Heart-Healthy Swaps for Breakfast, Lunch, and Dinner

Natural Factors
Heart-Healthy Swaps for Breakfast, Lunch, and Dinner

February is Heart Month! This month provides the perfect opportunity to spread awareness about the importance of heart health and provide information on how to live a heart-healthy lifestyle.

A healthy heart is very important for thriving, and small and consistent changes to diet and lifestyle can support it.

With busy schedules, it is easy to fall into the same eating routine, but it is important to remember that variety is the spice of life when it comes to our health. During this month, let’s take the opportunity to include a variety of food that help support and boost cardiac health.

You may have heard of omega-3s, in particular EPA and DHA. These polyunsaturated fatty acids are so important for overall health, including the health of our skin, brain, and heart. Incorporating foods that are high in omega-3s is a great way to improve and promote heart health. Here are some simple suggestions to help you enjoy more heart-loving foods every day.

Man holding a jar of yogurt with berries and oats 


Swap out the classic eggs and bacon for a little lighter fare. Oatmeal, yogurt, and fruit are great choices. Berries are full of heart-healthy phytonutrients and soluble fiber, and oatmeal is great for supporting already healthy cholesterol levels, promoting arterial health, and aiding in weight loss. Yogurt adds protein and good probiotics to boost your gut microbiome and improve overall health.

Woman holding a colander of bright green spinach


For many, a quick lunch consists of a cold-cuts sandwich, yet preserved meats are some of the worst offenders when it comes to heart health. Instead, swap in a fresh salad with leafy greens, like spinach or kale, which are high in vitamin K, a key nutrient to support arteries. Include beans or lentils in your salad, which are great sources of satiating protein, fiber, minerals, and vitamins; and sprinkle with nuts or seeds to add a boost of healthy fats. Be sure to generously douse your salad in monounsaturated fats, such as olive oil, and avoid processed oils like safflower, sunflower, and canola oils.

Man in an apron seasons salmon with pepper before cooking


Dinner is the perfect opportunity to introduce some heart-healthy omega-3s into your diet. Swap out your red meat and potatoes with a beautiful serving of fish, paired with roasted sweet potato and whole grains like quinoa. Oily fish like salmon are the perfect choice, though all seafood contains heart-healthy fats.

Supplementing with omega-3 is an excellent insurance policy; however, incorporating whole foods like fish regularly into your diet means you get just the right balance of EPA and DHA, as well as protein, iodine, vitamin A, and vitamin D.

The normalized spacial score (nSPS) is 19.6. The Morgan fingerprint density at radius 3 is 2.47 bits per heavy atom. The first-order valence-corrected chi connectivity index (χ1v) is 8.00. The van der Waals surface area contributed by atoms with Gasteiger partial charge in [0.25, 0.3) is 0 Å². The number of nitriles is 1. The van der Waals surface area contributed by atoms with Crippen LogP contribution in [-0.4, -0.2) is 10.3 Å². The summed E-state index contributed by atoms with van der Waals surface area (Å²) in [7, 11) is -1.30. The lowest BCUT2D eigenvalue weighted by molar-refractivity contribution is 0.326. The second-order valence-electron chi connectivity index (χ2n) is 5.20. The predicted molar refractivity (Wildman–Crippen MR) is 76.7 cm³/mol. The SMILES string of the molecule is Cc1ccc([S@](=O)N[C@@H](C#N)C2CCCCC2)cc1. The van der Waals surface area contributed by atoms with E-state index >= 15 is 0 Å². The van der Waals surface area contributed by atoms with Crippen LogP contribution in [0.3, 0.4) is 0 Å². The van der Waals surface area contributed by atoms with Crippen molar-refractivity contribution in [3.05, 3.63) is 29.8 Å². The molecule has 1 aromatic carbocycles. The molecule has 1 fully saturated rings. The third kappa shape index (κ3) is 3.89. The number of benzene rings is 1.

Sweet potatoes are high in potassium, which helps reduce sodium levels and maintain already healthy blood pressure, while whole grains provide lots of fiber, vitamins, and minerals. All these crucial nutrients are bioavailable in whole foods. They work together as a cardiac health powerhouse.


Do you reach for a cookie or chips when the afternoon munchies hit? Processed foods like these are full of sodium, trans fats, and artificial additives. They possess little nutritional value. Instead, reach for a nutrient-dense snack that’s satiating and good for your heart.

A great choice is an avocado with whole-grain crackers. Research published in the Journal of the American Heart Association discovered that simply eating two servings of avocado each week (equivalent to one avocado) can directly support heart health.


Regularly consuming sugary drinks can impact health. The best substitute is always water; if you’re looking for something more fun, try adding fresh fruit like strawberries or cucumbers and mint to flavor your water.

Carbonated water with a slice of lemon or lime is also a tasty and hydrating option. In addition to making some swaps to your daily eating routine, regularly incorporating 15–30 minutes of moderate physical activity into your day can promote heart health by 25% and maintain healthy blood pressure levels by 33%.

Connecting with friends and family is also important. It reduces stress and cortisol levels and improves mental health.Take the opportunity this February to show yourself some love – focus on heart health by making these small, simple changes so you can reap the rewards for many healthy years to come.

Natural Factors
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